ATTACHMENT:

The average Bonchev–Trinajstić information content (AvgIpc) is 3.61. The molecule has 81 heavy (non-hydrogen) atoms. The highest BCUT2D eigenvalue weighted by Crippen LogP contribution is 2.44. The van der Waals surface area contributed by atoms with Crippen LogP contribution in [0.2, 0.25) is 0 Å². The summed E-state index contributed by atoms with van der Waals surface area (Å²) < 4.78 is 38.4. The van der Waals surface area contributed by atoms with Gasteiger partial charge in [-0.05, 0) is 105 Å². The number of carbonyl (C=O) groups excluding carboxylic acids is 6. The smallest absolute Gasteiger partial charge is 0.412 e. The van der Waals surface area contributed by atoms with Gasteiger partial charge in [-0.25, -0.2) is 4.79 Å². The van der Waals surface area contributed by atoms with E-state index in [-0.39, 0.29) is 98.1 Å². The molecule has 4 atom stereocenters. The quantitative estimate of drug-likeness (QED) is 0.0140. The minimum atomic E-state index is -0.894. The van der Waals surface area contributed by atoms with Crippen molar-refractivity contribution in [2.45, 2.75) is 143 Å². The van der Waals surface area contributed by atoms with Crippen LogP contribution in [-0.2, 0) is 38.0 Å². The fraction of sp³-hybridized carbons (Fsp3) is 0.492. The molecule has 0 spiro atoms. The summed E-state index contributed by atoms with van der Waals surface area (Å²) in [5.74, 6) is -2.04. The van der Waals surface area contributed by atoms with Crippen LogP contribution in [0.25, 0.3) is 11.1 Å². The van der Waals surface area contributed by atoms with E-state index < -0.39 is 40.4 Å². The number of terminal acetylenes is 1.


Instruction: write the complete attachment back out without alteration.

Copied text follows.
The average Bonchev–Trinajstić information content (AvgIpc) is 3.61. The molecule has 81 heavy (non-hydrogen) atoms. The highest BCUT2D eigenvalue weighted by Crippen LogP contribution is 2.44. The van der Waals surface area contributed by atoms with Crippen LogP contribution in [0.2, 0.25) is 0 Å². The summed E-state index contributed by atoms with van der Waals surface area (Å²) < 4.78 is 38.4. The van der Waals surface area contributed by atoms with Gasteiger partial charge in [-0.05, 0) is 105 Å². The number of carbonyl (C=O) groups excluding carboxylic acids is 6. The smallest absolute Gasteiger partial charge is 0.412 e. The van der Waals surface area contributed by atoms with Gasteiger partial charge in [-0.25, -0.2) is 4.79 Å². The van der Waals surface area contributed by atoms with E-state index in [-0.39, 0.29) is 98.1 Å². The molecule has 4 atom stereocenters. The quantitative estimate of drug-likeness (QED) is 0.0140. The minimum atomic E-state index is -0.894. The van der Waals surface area contributed by atoms with Crippen molar-refractivity contribution in [2.45, 2.75) is 143 Å². The van der Waals surface area contributed by atoms with Crippen LogP contribution in [-0.2, 0) is 38.0 Å². The fraction of sp³-hybridized carbons (Fsp3) is 0.492. The molecule has 0 spiro atoms. The summed E-state index contributed by atoms with van der Waals surface area (Å²) in [5.74, 6) is -2.04. The van der Waals surface area contributed by atoms with Crippen LogP contribution in [0.25, 0.3) is 11.1 Å². The van der Waals surface area contributed by atoms with E-state index < -0.39 is 40.4 Å². The number of terminal acetylenes is 1.